## Penrose redux

In 2006, I posted my thoughts on Roger Penrose’s argument that human thought must be noncomputable. Penrose’s argument follows from the fact that Godel’s incompleteness theorem states that there exist true statements in a consistent formal system (e.g. arithmetic with integers) that cannot be proved within that system. The proof basically boils down to showing statements like “this statement cannot be proved” are true but cannot be proved because if they could be proved then there would be an inconsistency with the system. Turing later showed that this was equivalent to saying that there are problems, known as undecidable or uncomputable problems, that a computer could not solve. From these theorems, Penrose draws the conclusion that since we can recognize unprovable statements are true then we must not be a computer.

My original argument refuting Penrose’s claim was that we didn’t really know what formal system we were using or whether or not it remained fixed so we couldn’t know if we were recognizing true statements that we can’t prove. However, I now have a simpler argument, which is simply that no human has ever solved an uncomputable problem and hence has not shown they are more than a computer. The fact that they know about uncomputability is not an example. A machine could also have the same knowledge since Godel’s and Turing’s proofs (as are all proofs) are computable. Another way of staying this is that any proof or thing that can be written down in a finite number of symbols could also be done by a computer.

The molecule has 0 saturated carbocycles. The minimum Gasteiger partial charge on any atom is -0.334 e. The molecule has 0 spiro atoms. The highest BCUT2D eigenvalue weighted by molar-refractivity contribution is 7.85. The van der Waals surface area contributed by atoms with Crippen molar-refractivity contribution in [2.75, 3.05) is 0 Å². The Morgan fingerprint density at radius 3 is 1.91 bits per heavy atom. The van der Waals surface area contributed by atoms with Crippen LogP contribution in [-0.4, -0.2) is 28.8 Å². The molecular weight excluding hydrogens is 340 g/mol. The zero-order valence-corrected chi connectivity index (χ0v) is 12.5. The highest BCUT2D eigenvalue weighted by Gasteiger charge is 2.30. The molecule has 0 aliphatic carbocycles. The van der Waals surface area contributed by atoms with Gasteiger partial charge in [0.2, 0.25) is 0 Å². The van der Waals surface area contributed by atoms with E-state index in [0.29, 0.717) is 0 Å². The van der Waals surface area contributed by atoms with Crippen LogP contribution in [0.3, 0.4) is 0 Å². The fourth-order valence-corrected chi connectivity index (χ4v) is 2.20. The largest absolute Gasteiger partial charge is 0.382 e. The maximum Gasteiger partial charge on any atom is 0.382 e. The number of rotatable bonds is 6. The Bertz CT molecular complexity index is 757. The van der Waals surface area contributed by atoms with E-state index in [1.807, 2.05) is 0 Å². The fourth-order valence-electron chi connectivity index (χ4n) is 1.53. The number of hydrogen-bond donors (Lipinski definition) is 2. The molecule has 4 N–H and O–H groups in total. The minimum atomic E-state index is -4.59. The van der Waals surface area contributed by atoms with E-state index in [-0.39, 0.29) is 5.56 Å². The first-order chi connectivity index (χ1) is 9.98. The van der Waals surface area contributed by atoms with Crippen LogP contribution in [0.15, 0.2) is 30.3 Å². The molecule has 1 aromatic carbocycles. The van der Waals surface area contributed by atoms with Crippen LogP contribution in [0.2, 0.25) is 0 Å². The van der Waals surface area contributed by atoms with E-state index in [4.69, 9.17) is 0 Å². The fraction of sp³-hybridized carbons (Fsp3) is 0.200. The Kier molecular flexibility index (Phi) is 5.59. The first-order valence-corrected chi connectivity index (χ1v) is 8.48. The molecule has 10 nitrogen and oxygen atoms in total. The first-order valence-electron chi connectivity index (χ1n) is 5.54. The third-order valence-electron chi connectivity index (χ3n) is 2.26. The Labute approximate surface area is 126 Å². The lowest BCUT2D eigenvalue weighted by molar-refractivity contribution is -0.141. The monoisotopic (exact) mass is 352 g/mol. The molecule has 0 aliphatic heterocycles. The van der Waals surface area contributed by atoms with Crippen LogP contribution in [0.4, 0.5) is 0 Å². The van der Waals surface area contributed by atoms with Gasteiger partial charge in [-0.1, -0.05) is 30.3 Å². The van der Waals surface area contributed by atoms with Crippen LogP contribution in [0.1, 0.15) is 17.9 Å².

An example is the fact that you can infer the existence of real numbers using only integers. Thus, even though real numbers are uncountable and thus uncomputable, we can prove lots of properties about then just using integers. The Dedekind cut can be used to prove the completeness of real numbers without resorting to the axiom of choice. Humans and computers can reason about real numbers and physical theories based on real numbers without actually ever having to deal directly with real numbers. To paraphrase, reasoning about uncomputable problems is not the same as solving uncomputable problems. So until a human being can reliably tell me whether or not any Diophantine equation (polynomial equation with integer coefficients) has a solution in integers (i.e. Hilbert’s tenth problem) or always know if any program will ever halt (i.e. the halting problem), I’ll continue to believe that a computer can do whatever we can do.